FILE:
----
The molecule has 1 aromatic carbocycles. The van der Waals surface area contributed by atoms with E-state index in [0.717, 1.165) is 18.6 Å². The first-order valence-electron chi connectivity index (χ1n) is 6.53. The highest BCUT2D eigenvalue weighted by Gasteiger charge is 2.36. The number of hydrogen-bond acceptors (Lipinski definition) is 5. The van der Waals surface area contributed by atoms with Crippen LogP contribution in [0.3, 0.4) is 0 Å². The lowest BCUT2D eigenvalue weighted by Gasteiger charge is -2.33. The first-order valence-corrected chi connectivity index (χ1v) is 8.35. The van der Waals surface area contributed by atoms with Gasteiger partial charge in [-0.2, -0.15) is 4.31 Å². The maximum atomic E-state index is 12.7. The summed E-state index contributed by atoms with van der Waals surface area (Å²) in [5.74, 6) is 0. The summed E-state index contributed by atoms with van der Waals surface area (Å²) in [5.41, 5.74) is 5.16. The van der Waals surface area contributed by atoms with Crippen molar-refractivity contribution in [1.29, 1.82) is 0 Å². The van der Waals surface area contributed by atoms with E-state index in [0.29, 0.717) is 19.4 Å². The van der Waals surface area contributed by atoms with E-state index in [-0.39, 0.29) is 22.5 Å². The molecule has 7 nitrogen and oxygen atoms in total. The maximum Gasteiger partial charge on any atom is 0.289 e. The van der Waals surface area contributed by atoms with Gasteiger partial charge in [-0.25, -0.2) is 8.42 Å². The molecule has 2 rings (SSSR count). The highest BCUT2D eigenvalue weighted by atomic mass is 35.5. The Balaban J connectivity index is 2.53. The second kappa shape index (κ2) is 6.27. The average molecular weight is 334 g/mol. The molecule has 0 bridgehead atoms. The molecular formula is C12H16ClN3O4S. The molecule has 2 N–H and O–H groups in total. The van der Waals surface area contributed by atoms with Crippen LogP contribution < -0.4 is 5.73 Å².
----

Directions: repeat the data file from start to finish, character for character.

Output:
The molecule has 1 aromatic carbocycles. The van der Waals surface area contributed by atoms with E-state index in [0.717, 1.165) is 18.6 Å². The first-order valence-electron chi connectivity index (χ1n) is 6.53. The highest BCUT2D eigenvalue weighted by Gasteiger charge is 2.36. The number of hydrogen-bond acceptors (Lipinski definition) is 5. The van der Waals surface area contributed by atoms with Crippen LogP contribution in [0.3, 0.4) is 0 Å². The lowest BCUT2D eigenvalue weighted by Gasteiger charge is -2.33. The first-order valence-corrected chi connectivity index (χ1v) is 8.35. The van der Waals surface area contributed by atoms with Gasteiger partial charge in [-0.2, -0.15) is 4.31 Å². The maximum atomic E-state index is 12.7. The summed E-state index contributed by atoms with van der Waals surface area (Å²) in [5.74, 6) is 0. The summed E-state index contributed by atoms with van der Waals surface area (Å²) in [5.41, 5.74) is 5.16. The van der Waals surface area contributed by atoms with Crippen molar-refractivity contribution in [1.29, 1.82) is 0 Å². The van der Waals surface area contributed by atoms with E-state index in [0.29, 0.717) is 19.4 Å². The van der Waals surface area contributed by atoms with E-state index in [-0.39, 0.29) is 22.5 Å². The molecule has 7 nitrogen and oxygen atoms in total. The maximum Gasteiger partial charge on any atom is 0.289 e. The van der Waals surface area contributed by atoms with Gasteiger partial charge in [-0.25, -0.2) is 8.42 Å². The molecule has 2 rings (SSSR count). The highest BCUT2D eigenvalue weighted by atomic mass is 35.5. The Balaban J connectivity index is 2.53. The second kappa shape index (κ2) is 6.27. The average molecular weight is 334 g/mol. The molecule has 0 bridgehead atoms. The molecular formula is C12H16ClN3O4S. The molecule has 2 N–H and O–H groups in total. The van der Waals surface area contributed by atoms with Crippen LogP contribution < -0.4 is 5.73 Å².